Supply Chain Risk: When Bad Things Happen to Good Cargo

Shipping/Delivery, cargo freighter, Mol Comfort, UPS Capital, retail supply chainX supply chain risk managementAs companies seek to develop a foothold in new markets or source from lower-cost countries, supply chains are being stretched with tighter demands on cost, transit time and quality. These business models introduce new challenges, including multiple modes of transportation, customs, different currencies, several languages, laws, carriers and more importantly, longer supply chains.

And the longer goods remain in the supply chain, the greater the risk from theft, damage, natural disasters and other challenges.

As modern supply chains are often global in scope and bear heavily on a firm’s fiscal health, supply chain risk poses a greater threat than any other business area. Risk factors include quality and safety challenges, supply shortages, legal issues, security problems and regulatory and environmental compliance.

Unfortunately, bad things can happen to good cargo. In fact, 52 containers are lost at sea each week. That statistic might not seem bad, until one of the containers is yours. While you might be saying, “that will never happen to me,” I can assure you it does.

As an example of how important cargo insurance is for companies, we were discussing coverage with a German company in 2013 and provided them a quote for cargo insurance. They rejected the quote and less than two weeks later, the Mol Comfort, a container ship, broke into two pieces off the coast of Yemen on its way to Rotterdam.

Approximately 2,000 containers took on water, and 1,700 of them were found floating. As a result, our potential customer lost nearly $150,000 in goods, leading to dissatisfied customers, lost sales and financial strain. Soon afterward, they came back asking us for a cargo policy. This is not an isolated incident, with more than $50 billion in global cargo losses each year.

Truck, ship and air cargo are the most vulnerable for losses and account for 84% of incidents. Actually, cargo moving by truck accounts for 43% of those incidents with the three most likely causes of damage including theft, rough handling and environmental conditions. In the United States alone there are 2.2 reported cargo thefts each day with an average value of $232,924. And, the threat of cargo theft continues to rise, given the ongoing sophistication of criminal groups and the relatively limited penalties associated with cargo crime.

The supply chain is the lifeblood of a business. Yet, more often than not, companies don’t take steps to identify or mitigate supply chain risks. In fact, a study published in Risk and Insurance magazine found that just 25% of a typical company’s supply chain is assessed in any way for risk. And none of the 110 respondents rated their company as “highly effective” at supply chain risk management.

Supply chain impacts can be daunting. Consider the following statistics from the Global Supply Chain Institute about companies that experience a major supply chain disruption:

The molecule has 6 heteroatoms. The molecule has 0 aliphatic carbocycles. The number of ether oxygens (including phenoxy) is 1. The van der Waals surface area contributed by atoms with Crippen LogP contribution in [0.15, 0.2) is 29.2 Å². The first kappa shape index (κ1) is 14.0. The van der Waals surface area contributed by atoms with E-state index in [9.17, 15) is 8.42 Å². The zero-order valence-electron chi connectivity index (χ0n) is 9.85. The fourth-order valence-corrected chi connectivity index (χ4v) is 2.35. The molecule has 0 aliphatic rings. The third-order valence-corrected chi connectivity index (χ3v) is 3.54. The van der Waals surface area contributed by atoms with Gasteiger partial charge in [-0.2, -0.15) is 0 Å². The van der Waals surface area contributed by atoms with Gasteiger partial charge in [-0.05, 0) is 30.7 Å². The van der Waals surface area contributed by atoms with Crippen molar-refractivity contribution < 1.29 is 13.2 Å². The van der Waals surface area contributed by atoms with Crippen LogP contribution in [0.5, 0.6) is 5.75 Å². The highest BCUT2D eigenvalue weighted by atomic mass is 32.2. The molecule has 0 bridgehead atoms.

• Decrease in sales of 93%
  • Reduction in shareholder returns of 33%-40% over a three-year period
  • Share price volatility increase of 13.5%
  • Decline of 107% in operating income and 114% in return on assets

Overcoming a large loss can be discouraging. For example, if a truck with $232,000 in goods is hijacked, and the company had profit margins of 6%, it would need to sell almost $3.9 million in new goods to offset that loss.

Not every risk is controllable, but many can be identified with proper planning. And with diligence, contingency plans can be put into place to mitigate disastrous results. It is recommended that companies work with supply chain risk and business continuity professionals to help identify, prioritize and mitigate risks.

Initial steps include mapping the supply chain, especially modes and carriers used. You also need to assess the value of goods transported and how much they’re concentrated within a particular conveyance, taking into account routes traveled.

You may find that a particular supply chain node has too much risk and requires mitigation tactics, whether it involves reviewing the cargo policy or breaking the load into multiple shipments. We worked with a company that found they had more than $20 million in goods traveling from their distribution center on a carrier to the origin airport. While the threat of a plane going down is small, the risk of an accident with $20 million in goods getting to the airport was greater and required mitigation techniques.

Sadly, bad things can happen to good cargo. Don’t become a statistic. Reach out to supply chain risk partners to help you make the first step. They can help you identify and acknowledge your risks. Then take the time to establish processes and procedures to protect your business, your products and
your profit.

Dave Zamsky is vice president of marketing at UPS Capital

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